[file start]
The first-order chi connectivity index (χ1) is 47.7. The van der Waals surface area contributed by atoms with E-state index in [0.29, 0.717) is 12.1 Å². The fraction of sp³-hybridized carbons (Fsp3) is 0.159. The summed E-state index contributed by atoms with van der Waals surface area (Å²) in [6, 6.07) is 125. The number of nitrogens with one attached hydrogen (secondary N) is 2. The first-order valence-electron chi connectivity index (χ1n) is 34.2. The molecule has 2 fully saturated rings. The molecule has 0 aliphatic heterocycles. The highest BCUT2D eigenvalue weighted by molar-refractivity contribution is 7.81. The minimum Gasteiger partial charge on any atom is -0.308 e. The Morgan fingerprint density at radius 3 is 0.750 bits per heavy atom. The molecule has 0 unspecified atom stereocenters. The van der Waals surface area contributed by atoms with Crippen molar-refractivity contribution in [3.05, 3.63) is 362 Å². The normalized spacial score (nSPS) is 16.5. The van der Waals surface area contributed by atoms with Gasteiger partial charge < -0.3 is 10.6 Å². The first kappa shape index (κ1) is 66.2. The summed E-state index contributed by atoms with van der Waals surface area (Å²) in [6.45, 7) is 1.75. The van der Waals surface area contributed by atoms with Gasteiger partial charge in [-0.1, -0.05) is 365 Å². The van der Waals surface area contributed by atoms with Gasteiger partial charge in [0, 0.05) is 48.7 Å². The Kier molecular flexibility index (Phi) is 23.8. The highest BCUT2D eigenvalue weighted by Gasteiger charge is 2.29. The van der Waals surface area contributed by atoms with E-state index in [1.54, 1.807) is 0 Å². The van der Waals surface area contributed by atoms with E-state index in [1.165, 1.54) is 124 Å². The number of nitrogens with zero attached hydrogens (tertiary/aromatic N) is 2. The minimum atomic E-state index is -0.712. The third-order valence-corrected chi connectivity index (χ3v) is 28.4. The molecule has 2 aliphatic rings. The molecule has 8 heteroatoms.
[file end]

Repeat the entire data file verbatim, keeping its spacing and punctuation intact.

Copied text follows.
The first-order chi connectivity index (χ1) is 47.7. The van der Waals surface area contributed by atoms with E-state index in [0.29, 0.717) is 12.1 Å². The fraction of sp³-hybridized carbons (Fsp3) is 0.159. The summed E-state index contributed by atoms with van der Waals surface area (Å²) in [6, 6.07) is 125. The number of nitrogens with one attached hydrogen (secondary N) is 2. The first-order valence-electron chi connectivity index (χ1n) is 34.2. The molecule has 2 fully saturated rings. The molecule has 0 aliphatic heterocycles. The highest BCUT2D eigenvalue weighted by molar-refractivity contribution is 7.81. The minimum Gasteiger partial charge on any atom is -0.308 e. The Morgan fingerprint density at radius 3 is 0.750 bits per heavy atom. The molecule has 0 unspecified atom stereocenters. The van der Waals surface area contributed by atoms with Crippen molar-refractivity contribution in [3.05, 3.63) is 362 Å². The normalized spacial score (nSPS) is 16.5. The van der Waals surface area contributed by atoms with Gasteiger partial charge < -0.3 is 10.6 Å². The first kappa shape index (κ1) is 66.2. The summed E-state index contributed by atoms with van der Waals surface area (Å²) in [6.45, 7) is 1.75. The van der Waals surface area contributed by atoms with Gasteiger partial charge in [-0.1, -0.05) is 365 Å². The van der Waals surface area contributed by atoms with Gasteiger partial charge in [0, 0.05) is 48.7 Å². The Kier molecular flexibility index (Phi) is 23.8. The highest BCUT2D eigenvalue weighted by Gasteiger charge is 2.29. The van der Waals surface area contributed by atoms with E-state index in [1.54, 1.807) is 0 Å². The van der Waals surface area contributed by atoms with E-state index in [1.165, 1.54) is 124 Å². The number of nitrogens with zero attached hydrogens (tertiary/aromatic N) is 2. The minimum atomic E-state index is -0.712. The third-order valence-corrected chi connectivity index (χ3v) is 28.4. The molecule has 2 aliphatic rings. The molecule has 8 heteroatoms.